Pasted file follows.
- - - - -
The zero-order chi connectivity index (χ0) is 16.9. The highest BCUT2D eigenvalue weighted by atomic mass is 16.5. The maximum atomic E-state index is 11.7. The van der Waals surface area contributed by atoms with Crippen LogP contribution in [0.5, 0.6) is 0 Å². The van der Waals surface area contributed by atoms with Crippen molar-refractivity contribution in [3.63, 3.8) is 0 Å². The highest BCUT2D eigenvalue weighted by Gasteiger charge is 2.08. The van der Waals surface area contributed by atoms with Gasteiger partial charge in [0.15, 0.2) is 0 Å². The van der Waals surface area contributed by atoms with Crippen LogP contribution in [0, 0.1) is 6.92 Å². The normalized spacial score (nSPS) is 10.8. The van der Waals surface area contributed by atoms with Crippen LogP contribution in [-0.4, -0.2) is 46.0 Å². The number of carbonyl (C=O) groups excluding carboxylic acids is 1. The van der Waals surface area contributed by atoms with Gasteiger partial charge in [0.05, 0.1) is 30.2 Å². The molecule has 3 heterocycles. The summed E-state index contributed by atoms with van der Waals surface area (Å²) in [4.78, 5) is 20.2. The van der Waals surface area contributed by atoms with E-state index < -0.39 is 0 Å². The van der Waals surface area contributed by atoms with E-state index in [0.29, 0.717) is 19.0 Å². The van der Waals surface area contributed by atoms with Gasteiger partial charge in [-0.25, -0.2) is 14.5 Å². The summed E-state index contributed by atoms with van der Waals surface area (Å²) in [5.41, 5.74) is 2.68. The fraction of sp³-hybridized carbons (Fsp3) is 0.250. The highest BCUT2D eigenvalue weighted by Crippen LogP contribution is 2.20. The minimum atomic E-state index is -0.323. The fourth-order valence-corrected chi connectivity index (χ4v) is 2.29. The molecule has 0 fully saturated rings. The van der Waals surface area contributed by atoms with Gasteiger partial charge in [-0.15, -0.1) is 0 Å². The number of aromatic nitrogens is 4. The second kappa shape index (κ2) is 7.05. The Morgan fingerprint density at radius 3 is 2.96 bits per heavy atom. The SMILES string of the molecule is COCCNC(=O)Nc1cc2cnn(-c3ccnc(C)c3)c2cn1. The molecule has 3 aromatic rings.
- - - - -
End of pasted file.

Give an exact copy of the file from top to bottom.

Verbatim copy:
The zero-order chi connectivity index (χ0) is 16.9. The highest BCUT2D eigenvalue weighted by atomic mass is 16.5. The maximum atomic E-state index is 11.7. The van der Waals surface area contributed by atoms with Crippen LogP contribution in [0.5, 0.6) is 0 Å². The van der Waals surface area contributed by atoms with Crippen molar-refractivity contribution in [3.63, 3.8) is 0 Å². The highest BCUT2D eigenvalue weighted by Gasteiger charge is 2.08. The van der Waals surface area contributed by atoms with Gasteiger partial charge in [0.15, 0.2) is 0 Å². The van der Waals surface area contributed by atoms with Crippen LogP contribution in [0, 0.1) is 6.92 Å². The normalized spacial score (nSPS) is 10.8. The van der Waals surface area contributed by atoms with Crippen LogP contribution in [-0.4, -0.2) is 46.0 Å². The number of carbonyl (C=O) groups excluding carboxylic acids is 1. The van der Waals surface area contributed by atoms with Gasteiger partial charge in [0.05, 0.1) is 30.2 Å². The molecule has 3 heterocycles. The summed E-state index contributed by atoms with van der Waals surface area (Å²) in [4.78, 5) is 20.2. The van der Waals surface area contributed by atoms with E-state index < -0.39 is 0 Å². The van der Waals surface area contributed by atoms with E-state index in [0.29, 0.717) is 19.0 Å². The van der Waals surface area contributed by atoms with Gasteiger partial charge in [-0.25, -0.2) is 14.5 Å². The summed E-state index contributed by atoms with van der Waals surface area (Å²) in [5.41, 5.74) is 2.68. The fraction of sp³-hybridized carbons (Fsp3) is 0.250. The highest BCUT2D eigenvalue weighted by Crippen LogP contribution is 2.20. The minimum atomic E-state index is -0.323. The fourth-order valence-corrected chi connectivity index (χ4v) is 2.29. The molecule has 0 fully saturated rings. The van der Waals surface area contributed by atoms with Gasteiger partial charge in [-0.15, -0.1) is 0 Å². The number of aromatic nitrogens is 4. The second kappa shape index (κ2) is 7.05. The Morgan fingerprint density at radius 3 is 2.96 bits per heavy atom. The SMILES string of the molecule is COCCNC(=O)Nc1cc2cnn(-c3ccnc(C)c3)c2cn1. The molecule has 3 aromatic rings.